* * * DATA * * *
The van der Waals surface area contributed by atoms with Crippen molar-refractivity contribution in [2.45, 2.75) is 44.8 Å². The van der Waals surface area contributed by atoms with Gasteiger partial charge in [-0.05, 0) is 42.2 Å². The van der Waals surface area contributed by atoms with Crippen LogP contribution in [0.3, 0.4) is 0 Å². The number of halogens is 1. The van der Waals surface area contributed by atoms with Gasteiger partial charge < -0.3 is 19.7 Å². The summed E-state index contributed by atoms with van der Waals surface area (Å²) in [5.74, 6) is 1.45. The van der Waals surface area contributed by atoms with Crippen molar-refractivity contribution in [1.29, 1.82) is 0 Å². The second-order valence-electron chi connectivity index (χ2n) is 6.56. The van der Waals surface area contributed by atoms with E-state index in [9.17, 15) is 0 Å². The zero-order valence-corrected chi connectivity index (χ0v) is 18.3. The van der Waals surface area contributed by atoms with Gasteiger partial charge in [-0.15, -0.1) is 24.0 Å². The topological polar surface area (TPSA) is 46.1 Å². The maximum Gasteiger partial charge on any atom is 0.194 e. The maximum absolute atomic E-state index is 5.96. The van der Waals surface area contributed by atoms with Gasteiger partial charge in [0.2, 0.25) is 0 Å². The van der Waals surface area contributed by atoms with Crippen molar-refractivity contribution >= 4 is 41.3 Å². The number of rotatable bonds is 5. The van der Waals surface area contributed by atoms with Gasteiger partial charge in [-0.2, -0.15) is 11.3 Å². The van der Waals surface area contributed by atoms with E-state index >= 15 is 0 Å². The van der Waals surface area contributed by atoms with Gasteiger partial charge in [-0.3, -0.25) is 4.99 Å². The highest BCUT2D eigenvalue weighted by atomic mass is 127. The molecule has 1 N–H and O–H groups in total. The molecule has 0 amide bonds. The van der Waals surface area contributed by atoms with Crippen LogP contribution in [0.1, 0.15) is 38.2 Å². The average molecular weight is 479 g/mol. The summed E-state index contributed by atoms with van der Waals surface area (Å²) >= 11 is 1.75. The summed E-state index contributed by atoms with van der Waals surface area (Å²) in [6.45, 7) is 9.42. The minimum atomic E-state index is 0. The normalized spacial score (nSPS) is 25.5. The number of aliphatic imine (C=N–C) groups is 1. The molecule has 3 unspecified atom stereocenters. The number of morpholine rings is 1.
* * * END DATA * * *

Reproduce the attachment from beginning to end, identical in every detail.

The van der Waals surface area contributed by atoms with Crippen molar-refractivity contribution in [2.45, 2.75) is 44.8 Å². The van der Waals surface area contributed by atoms with Gasteiger partial charge in [-0.05, 0) is 42.2 Å². The van der Waals surface area contributed by atoms with Crippen LogP contribution in [0.3, 0.4) is 0 Å². The number of halogens is 1. The van der Waals surface area contributed by atoms with Gasteiger partial charge < -0.3 is 19.7 Å². The summed E-state index contributed by atoms with van der Waals surface area (Å²) in [5.74, 6) is 1.45. The van der Waals surface area contributed by atoms with Crippen molar-refractivity contribution in [1.29, 1.82) is 0 Å². The second-order valence-electron chi connectivity index (χ2n) is 6.56. The van der Waals surface area contributed by atoms with E-state index in [9.17, 15) is 0 Å². The zero-order valence-corrected chi connectivity index (χ0v) is 18.3. The van der Waals surface area contributed by atoms with Gasteiger partial charge in [-0.15, -0.1) is 24.0 Å². The topological polar surface area (TPSA) is 46.1 Å². The maximum Gasteiger partial charge on any atom is 0.194 e. The maximum absolute atomic E-state index is 5.96. The van der Waals surface area contributed by atoms with Gasteiger partial charge in [0.2, 0.25) is 0 Å². The van der Waals surface area contributed by atoms with Crippen molar-refractivity contribution >= 4 is 41.3 Å². The number of rotatable bonds is 5. The van der Waals surface area contributed by atoms with Gasteiger partial charge in [-0.2, -0.15) is 11.3 Å². The van der Waals surface area contributed by atoms with E-state index >= 15 is 0 Å². The van der Waals surface area contributed by atoms with Gasteiger partial charge in [-0.3, -0.25) is 4.99 Å². The highest BCUT2D eigenvalue weighted by atomic mass is 127. The molecule has 1 N–H and O–H groups in total. The molecule has 0 amide bonds. The van der Waals surface area contributed by atoms with Crippen LogP contribution in [0.1, 0.15) is 38.2 Å². The average molecular weight is 479 g/mol. The summed E-state index contributed by atoms with van der Waals surface area (Å²) >= 11 is 1.75. The summed E-state index contributed by atoms with van der Waals surface area (Å²) in [6.45, 7) is 9.42. The minimum atomic E-state index is 0. The normalized spacial score (nSPS) is 25.5. The number of aliphatic imine (C=N–C) groups is 1. The molecule has 3 unspecified atom stereocenters. The number of morpholine rings is 1.